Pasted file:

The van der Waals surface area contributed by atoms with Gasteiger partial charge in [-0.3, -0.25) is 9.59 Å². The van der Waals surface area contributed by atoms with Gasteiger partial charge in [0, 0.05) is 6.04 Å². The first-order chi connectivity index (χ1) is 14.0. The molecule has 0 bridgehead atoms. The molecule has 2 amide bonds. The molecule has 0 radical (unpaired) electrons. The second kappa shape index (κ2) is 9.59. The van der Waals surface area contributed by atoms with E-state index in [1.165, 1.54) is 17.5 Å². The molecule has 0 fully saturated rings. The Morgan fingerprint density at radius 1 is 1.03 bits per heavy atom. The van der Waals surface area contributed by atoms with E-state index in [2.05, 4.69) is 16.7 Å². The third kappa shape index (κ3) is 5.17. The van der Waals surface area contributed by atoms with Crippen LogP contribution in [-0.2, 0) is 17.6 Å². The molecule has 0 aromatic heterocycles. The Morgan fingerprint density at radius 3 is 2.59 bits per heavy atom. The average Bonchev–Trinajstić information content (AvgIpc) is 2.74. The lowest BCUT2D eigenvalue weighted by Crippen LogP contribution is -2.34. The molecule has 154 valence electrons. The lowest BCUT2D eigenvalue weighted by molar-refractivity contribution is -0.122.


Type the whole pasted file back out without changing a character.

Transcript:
The van der Waals surface area contributed by atoms with Gasteiger partial charge in [-0.3, -0.25) is 9.59 Å². The van der Waals surface area contributed by atoms with Gasteiger partial charge in [0, 0.05) is 6.04 Å². The first-order chi connectivity index (χ1) is 14.0. The molecule has 0 bridgehead atoms. The molecule has 2 amide bonds. The molecule has 0 radical (unpaired) electrons. The second kappa shape index (κ2) is 9.59. The van der Waals surface area contributed by atoms with E-state index in [1.165, 1.54) is 17.5 Å². The molecule has 0 fully saturated rings. The Morgan fingerprint density at radius 1 is 1.03 bits per heavy atom. The van der Waals surface area contributed by atoms with E-state index in [2.05, 4.69) is 16.7 Å². The third kappa shape index (κ3) is 5.17. The van der Waals surface area contributed by atoms with Crippen LogP contribution in [-0.2, 0) is 17.6 Å². The molecule has 0 aromatic heterocycles. The Morgan fingerprint density at radius 3 is 2.59 bits per heavy atom. The average Bonchev–Trinajstić information content (AvgIpc) is 2.74. The lowest BCUT2D eigenvalue weighted by Crippen LogP contribution is -2.34. The molecule has 154 valence electrons. The lowest BCUT2D eigenvalue weighted by molar-refractivity contribution is -0.122.